If, instead, we were to pretend that "going forward" and the keywords or ability words we have available aren't getting printed again, should we discard them? There are fewer cards that can use "cascade" than there are "bury," but the effective time-saver both provide are useful. And that usefulness, effective in communication and space, can provide the ability to put MORE words on cards (much like the justification for "fights" -- not that some cards that can use it get to).
"Possibilities abound, too numerous to count." "Innocent, unbiased observation is a myth." --- P.B. Medawar (1969) "Ever since man first left his cave and met a stranger with a different language and a new way of looking at things, the human race has had a dream: to kill him, so we don't have to learn his language or his new way of looking at things." --- Zapp Brannigan (Beast With a Billion Backs)
The defense notes that Mata Hari's opinions on the five rings do not reflect those of every other player. Also, please record that in no way does the statement specifically support for the return of the lucky charms. That is one bud that needs to be nipped.


The way Rosewater worded this:
Magic is all about ebb and flow, so the design team decided it was time to give them [lucky charms] a break and let some other cards shine.


...makes it fairly obvious that they're coming back in M14. Like the rings or not, the lucky charms will probably never be away from core sets for more than one year.

IMAGE(http://i1.minus.com/jbcBXM4z66fMtK.jpg)

192884403 wrote:
surely one can't say complex conditional passive language is bad grammar ?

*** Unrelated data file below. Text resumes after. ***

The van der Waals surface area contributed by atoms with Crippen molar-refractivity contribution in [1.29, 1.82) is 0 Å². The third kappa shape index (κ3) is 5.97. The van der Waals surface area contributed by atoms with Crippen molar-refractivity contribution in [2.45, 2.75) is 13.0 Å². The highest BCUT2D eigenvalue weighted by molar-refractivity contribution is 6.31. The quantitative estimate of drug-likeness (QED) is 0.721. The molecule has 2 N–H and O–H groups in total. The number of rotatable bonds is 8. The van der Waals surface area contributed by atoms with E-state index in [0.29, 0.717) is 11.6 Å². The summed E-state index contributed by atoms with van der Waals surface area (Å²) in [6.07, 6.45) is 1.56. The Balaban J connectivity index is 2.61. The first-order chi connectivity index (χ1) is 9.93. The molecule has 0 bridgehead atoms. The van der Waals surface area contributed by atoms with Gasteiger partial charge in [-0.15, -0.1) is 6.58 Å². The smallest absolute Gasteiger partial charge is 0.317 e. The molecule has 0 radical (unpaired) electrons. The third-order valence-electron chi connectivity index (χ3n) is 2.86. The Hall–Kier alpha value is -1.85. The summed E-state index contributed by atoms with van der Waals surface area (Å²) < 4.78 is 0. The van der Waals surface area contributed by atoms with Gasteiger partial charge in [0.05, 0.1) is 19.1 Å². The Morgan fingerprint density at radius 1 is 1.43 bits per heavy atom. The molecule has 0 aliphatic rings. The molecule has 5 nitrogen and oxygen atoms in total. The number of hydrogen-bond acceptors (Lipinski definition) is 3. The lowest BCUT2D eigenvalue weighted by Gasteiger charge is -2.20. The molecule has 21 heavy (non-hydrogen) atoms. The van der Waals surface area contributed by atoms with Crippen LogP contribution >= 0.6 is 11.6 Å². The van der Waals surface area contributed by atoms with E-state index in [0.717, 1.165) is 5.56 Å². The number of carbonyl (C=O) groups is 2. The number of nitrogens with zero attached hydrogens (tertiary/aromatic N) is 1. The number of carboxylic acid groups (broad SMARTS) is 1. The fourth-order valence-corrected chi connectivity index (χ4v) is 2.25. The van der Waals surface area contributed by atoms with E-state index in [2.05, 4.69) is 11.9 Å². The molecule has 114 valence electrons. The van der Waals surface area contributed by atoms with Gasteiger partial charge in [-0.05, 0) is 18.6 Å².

An interesting annecdote on "bury"... I was first introduced to magic by a camper years ago while I was a camp counsellor.  He taught me (erroniously, as it turned out) that bury meant "put on the bottom of your library"... as if you were 'burying' the card in your library.  When years later Premature Burial was printed, I remember being very confused.


I guess its part of when I came into the game.  I never had a lot of money to spend on Magic, so one of the things I wanted most was a foil set of those textless Wraths they printed. When Day of Judgement was introduced, I just assumed it was yet another in the long list of wrath variants that would have their time in the sun and then Wrath would be back. But as it became clear that Day had replaced Wrath, I wondered why. Regeneration isn't that common a mechanic, so the practical difference between the two cards isn't really that significant.  Which meant that it probably wasn't a matter of 'fixing' an undercosted card, like what happened to the original Counterspell.

I also don't think Wrath is any less awesome than Day of Judgement with its extra words... in fact, I think the ABSENCE of those three words hangs a lampshade on Day of Judgement's inability to bring down a rampaging army of angry Drudge Skeletons.

At least to me, Wrath is one of the most iconic cards in all of Magic.  To find out it was replaced with Day of Judgement so that regeneration wouldn't suck is disappointing.
~ Current Decks I'm Playing or Building ~ (Click a deck's name to see list) [] CorpseJunk Menace/Township Counters (Standard) [] Reanimation/Clerics Theme Deck - Commander: Ghost Dad [] Devouring Tokens (Planechase, Multiplayer) [] Krark-Clan Ironworks: 2012 Edition (Modern) [] Azorious Turbo Fog (Modern)
Keeping the sustained terminology isn't about how to print new cards, it's about keeping the old cards consistent with the whole of Magic. That way, the newer cards, when printed, actually mesh up with the older, instead as with lifelink get sundered down the middle. The word, in this case, is "continuity." There is nothing wrong with "bury," and there is nothing wrong with "dies": they were adopted for the same reasons, but they were not treated in the same manner.